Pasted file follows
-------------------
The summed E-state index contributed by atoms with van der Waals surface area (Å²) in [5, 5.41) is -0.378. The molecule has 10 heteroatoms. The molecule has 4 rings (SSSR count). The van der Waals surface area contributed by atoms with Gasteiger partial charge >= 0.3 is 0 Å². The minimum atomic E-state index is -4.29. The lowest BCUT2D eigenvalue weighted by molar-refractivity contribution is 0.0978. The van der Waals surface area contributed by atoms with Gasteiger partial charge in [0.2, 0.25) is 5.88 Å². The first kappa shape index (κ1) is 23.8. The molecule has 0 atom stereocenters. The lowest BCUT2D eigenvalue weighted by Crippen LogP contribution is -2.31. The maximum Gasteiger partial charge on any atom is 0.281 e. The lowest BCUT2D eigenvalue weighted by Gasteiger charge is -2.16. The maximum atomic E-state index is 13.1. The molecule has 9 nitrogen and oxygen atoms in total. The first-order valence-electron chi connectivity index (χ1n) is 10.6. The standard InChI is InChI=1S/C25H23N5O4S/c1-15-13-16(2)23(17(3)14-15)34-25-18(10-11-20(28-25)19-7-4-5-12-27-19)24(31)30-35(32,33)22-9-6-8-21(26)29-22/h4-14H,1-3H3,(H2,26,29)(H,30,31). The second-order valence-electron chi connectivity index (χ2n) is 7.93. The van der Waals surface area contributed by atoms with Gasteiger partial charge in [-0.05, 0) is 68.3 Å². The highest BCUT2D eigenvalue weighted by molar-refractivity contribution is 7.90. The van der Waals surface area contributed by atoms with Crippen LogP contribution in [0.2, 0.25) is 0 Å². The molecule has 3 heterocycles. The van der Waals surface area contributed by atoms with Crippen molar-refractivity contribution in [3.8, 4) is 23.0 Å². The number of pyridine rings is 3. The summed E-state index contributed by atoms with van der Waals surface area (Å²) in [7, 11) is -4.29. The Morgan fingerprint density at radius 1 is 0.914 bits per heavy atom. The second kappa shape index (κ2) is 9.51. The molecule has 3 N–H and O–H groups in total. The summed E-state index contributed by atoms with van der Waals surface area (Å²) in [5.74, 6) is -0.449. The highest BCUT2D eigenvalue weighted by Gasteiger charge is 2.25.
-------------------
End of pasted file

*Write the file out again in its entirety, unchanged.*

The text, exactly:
The summed E-state index contributed by atoms with van der Waals surface area (Å²) in [5, 5.41) is -0.378. The molecule has 10 heteroatoms. The molecule has 4 rings (SSSR count). The van der Waals surface area contributed by atoms with Gasteiger partial charge >= 0.3 is 0 Å². The minimum atomic E-state index is -4.29. The lowest BCUT2D eigenvalue weighted by molar-refractivity contribution is 0.0978. The van der Waals surface area contributed by atoms with Gasteiger partial charge in [0.2, 0.25) is 5.88 Å². The first kappa shape index (κ1) is 23.8. The molecule has 0 atom stereocenters. The lowest BCUT2D eigenvalue weighted by Crippen LogP contribution is -2.31. The maximum Gasteiger partial charge on any atom is 0.281 e. The lowest BCUT2D eigenvalue weighted by Gasteiger charge is -2.16. The maximum atomic E-state index is 13.1. The molecule has 9 nitrogen and oxygen atoms in total. The first-order valence-electron chi connectivity index (χ1n) is 10.6. The standard InChI is InChI=1S/C25H23N5O4S/c1-15-13-16(2)23(17(3)14-15)34-25-18(10-11-20(28-25)19-7-4-5-12-27-19)24(31)30-35(32,33)22-9-6-8-21(26)29-22/h4-14H,1-3H3,(H2,26,29)(H,30,31). The second-order valence-electron chi connectivity index (χ2n) is 7.93. The van der Waals surface area contributed by atoms with Gasteiger partial charge in [-0.05, 0) is 68.3 Å². The highest BCUT2D eigenvalue weighted by molar-refractivity contribution is 7.90. The van der Waals surface area contributed by atoms with Crippen LogP contribution in [0.2, 0.25) is 0 Å². The molecule has 3 heterocycles. The van der Waals surface area contributed by atoms with Crippen molar-refractivity contribution in [3.8, 4) is 23.0 Å². The number of pyridine rings is 3. The summed E-state index contributed by atoms with van der Waals surface area (Å²) in [7, 11) is -4.29. The Morgan fingerprint density at radius 1 is 0.914 bits per heavy atom. The second kappa shape index (κ2) is 9.51. The molecule has 3 N–H and O–H groups in total. The summed E-state index contributed by atoms with van der Waals surface area (Å²) in [5.74, 6) is -0.449. The highest BCUT2D eigenvalue weighted by Gasteiger charge is 2.25.